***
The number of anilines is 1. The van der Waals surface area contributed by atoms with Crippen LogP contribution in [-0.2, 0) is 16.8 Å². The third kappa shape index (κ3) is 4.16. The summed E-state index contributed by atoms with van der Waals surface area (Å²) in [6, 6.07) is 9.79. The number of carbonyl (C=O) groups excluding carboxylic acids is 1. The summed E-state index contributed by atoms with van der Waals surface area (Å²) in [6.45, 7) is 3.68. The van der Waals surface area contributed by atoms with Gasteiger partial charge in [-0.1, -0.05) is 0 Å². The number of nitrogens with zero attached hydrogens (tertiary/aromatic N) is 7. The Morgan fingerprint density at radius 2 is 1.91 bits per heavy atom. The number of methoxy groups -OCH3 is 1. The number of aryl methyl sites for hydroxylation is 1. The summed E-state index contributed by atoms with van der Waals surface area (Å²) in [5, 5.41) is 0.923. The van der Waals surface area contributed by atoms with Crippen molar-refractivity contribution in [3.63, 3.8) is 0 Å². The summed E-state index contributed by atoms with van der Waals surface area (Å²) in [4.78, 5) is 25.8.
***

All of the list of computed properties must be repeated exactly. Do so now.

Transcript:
The number of anilines is 1. The van der Waals surface area contributed by atoms with Crippen LogP contribution in [-0.2, 0) is 16.8 Å². The third kappa shape index (κ3) is 4.16. The summed E-state index contributed by atoms with van der Waals surface area (Å²) in [6, 6.07) is 9.79. The number of carbonyl (C=O) groups excluding carboxylic acids is 1. The summed E-state index contributed by atoms with van der Waals surface area (Å²) in [6.45, 7) is 3.68. The van der Waals surface area contributed by atoms with Gasteiger partial charge in [-0.1, -0.05) is 0 Å². The number of nitrogens with zero attached hydrogens (tertiary/aromatic N) is 7. The Morgan fingerprint density at radius 2 is 1.91 bits per heavy atom. The number of methoxy groups -OCH3 is 1. The number of aryl methyl sites for hydroxylation is 1. The summed E-state index contributed by atoms with van der Waals surface area (Å²) in [5, 5.41) is 0.923. The van der Waals surface area contributed by atoms with Crippen molar-refractivity contribution in [3.63, 3.8) is 0 Å². The summed E-state index contributed by atoms with van der Waals surface area (Å²) in [4.78, 5) is 25.8.